Sand lovegrass — sometimes referred to as tall lovegrass — is a native, warm-season, perennial bunchgrass that grows 3-5’ in height. It is common on sandy rangelands in North, Central, and East Texas. Sand lovegrass is very palatable to and preferred by grazing livestock in the central and southern Great Plains. It provides good cover for wildlife, including nesting cover to quail. It begins growth as much as two weeks earlier than other warm-season grasses and remains green into the fall. It is included in range reseeding mixtures and right-of-way revegetation plantings on sandy rangelands.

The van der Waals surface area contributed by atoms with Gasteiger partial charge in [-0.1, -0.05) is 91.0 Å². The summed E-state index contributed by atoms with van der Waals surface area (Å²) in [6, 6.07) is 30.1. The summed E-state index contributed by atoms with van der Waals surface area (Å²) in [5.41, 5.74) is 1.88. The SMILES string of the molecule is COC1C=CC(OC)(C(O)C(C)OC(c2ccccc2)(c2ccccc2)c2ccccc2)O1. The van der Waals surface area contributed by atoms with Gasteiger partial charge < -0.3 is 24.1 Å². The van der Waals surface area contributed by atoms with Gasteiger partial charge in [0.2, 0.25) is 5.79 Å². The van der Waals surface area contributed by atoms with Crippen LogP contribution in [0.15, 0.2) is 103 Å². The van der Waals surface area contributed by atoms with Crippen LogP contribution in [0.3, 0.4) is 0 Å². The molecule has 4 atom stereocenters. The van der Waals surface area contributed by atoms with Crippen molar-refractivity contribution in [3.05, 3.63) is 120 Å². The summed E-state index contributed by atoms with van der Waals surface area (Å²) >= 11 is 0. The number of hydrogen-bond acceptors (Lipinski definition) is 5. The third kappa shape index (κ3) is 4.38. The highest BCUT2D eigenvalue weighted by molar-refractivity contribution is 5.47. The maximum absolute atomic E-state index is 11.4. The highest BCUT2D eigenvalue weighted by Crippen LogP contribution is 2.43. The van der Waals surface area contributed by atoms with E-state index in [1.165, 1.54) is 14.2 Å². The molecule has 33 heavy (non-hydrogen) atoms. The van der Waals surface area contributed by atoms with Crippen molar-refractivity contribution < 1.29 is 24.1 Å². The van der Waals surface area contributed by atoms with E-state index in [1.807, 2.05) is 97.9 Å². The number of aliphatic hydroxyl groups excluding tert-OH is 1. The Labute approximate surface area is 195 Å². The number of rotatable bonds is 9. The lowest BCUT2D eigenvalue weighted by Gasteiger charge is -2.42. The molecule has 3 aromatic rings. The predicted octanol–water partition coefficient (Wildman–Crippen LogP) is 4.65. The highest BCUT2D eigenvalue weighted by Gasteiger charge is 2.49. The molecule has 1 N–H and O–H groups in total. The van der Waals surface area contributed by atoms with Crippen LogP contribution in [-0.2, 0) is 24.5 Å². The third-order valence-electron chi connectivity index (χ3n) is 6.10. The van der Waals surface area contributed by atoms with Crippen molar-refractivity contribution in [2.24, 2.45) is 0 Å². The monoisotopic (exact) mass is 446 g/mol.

Sand lovegrass is somewhat slow to establish in most range plantings, and will not tolerate close, continuous grazing. Three varieties of the plant have been released by the USDA NRCS Plant Materials Program. Mason Sand Lovegrass is that best adapted for use in Texas.
Planting: Plant in the spring at a rate of 1.5-2 lbs. pure live seed (PLS) per acre.
Soil: Deep sands and sandy loam
Height: 2.5-5 feet
Type: Warm Season Perennial
Region: Central United States
For more information: Sand Lovegrass Plant Guide from USDA NRCS